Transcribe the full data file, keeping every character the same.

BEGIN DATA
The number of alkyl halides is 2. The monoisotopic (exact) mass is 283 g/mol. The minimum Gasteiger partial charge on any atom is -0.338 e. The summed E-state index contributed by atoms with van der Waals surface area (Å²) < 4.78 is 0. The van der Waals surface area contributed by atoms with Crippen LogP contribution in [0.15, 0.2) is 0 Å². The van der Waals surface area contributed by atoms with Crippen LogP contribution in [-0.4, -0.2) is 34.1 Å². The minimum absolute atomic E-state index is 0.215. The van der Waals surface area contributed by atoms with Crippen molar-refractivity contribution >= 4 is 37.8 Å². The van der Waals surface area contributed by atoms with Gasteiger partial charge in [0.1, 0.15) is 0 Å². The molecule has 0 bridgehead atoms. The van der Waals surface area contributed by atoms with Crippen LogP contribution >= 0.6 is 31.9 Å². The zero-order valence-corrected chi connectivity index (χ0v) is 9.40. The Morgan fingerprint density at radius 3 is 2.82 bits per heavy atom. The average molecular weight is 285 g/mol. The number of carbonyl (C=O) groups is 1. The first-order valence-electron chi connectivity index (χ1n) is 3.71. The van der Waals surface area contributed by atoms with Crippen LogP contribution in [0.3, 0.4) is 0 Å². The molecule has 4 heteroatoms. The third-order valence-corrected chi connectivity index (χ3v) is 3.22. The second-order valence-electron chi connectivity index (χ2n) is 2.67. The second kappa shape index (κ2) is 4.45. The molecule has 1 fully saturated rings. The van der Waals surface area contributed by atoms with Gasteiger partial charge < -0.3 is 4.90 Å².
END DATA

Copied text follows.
The number of alkyl halides is 2. The monoisotopic (exact) mass is 283 g/mol. The minimum Gasteiger partial charge on any atom is -0.338 e. The summed E-state index contributed by atoms with van der Waals surface area (Å²) < 4.78 is 0. The van der Waals surface area contributed by atoms with Crippen LogP contribution in [0.15, 0.2) is 0 Å². The van der Waals surface area contributed by atoms with Crippen LogP contribution in [-0.4, -0.2) is 34.1 Å². The minimum absolute atomic E-state index is 0.215. The van der Waals surface area contributed by atoms with Crippen molar-refractivity contribution >= 4 is 37.8 Å². The van der Waals surface area contributed by atoms with Gasteiger partial charge in [0.1, 0.15) is 0 Å². The molecule has 0 bridgehead atoms. The van der Waals surface area contributed by atoms with Crippen LogP contribution >= 0.6 is 31.9 Å². The zero-order valence-corrected chi connectivity index (χ0v) is 9.40. The Morgan fingerprint density at radius 3 is 2.82 bits per heavy atom. The average molecular weight is 285 g/mol. The number of carbonyl (C=O) groups is 1. The first-order valence-electron chi connectivity index (χ1n) is 3.71. The van der Waals surface area contributed by atoms with Crippen LogP contribution in [0.3, 0.4) is 0 Å². The molecule has 4 heteroatoms. The third-order valence-corrected chi connectivity index (χ3v) is 3.22. The second-order valence-electron chi connectivity index (χ2n) is 2.67. The second kappa shape index (κ2) is 4.45. The molecule has 1 fully saturated rings. The van der Waals surface area contributed by atoms with Gasteiger partial charge < -0.3 is 4.90 Å².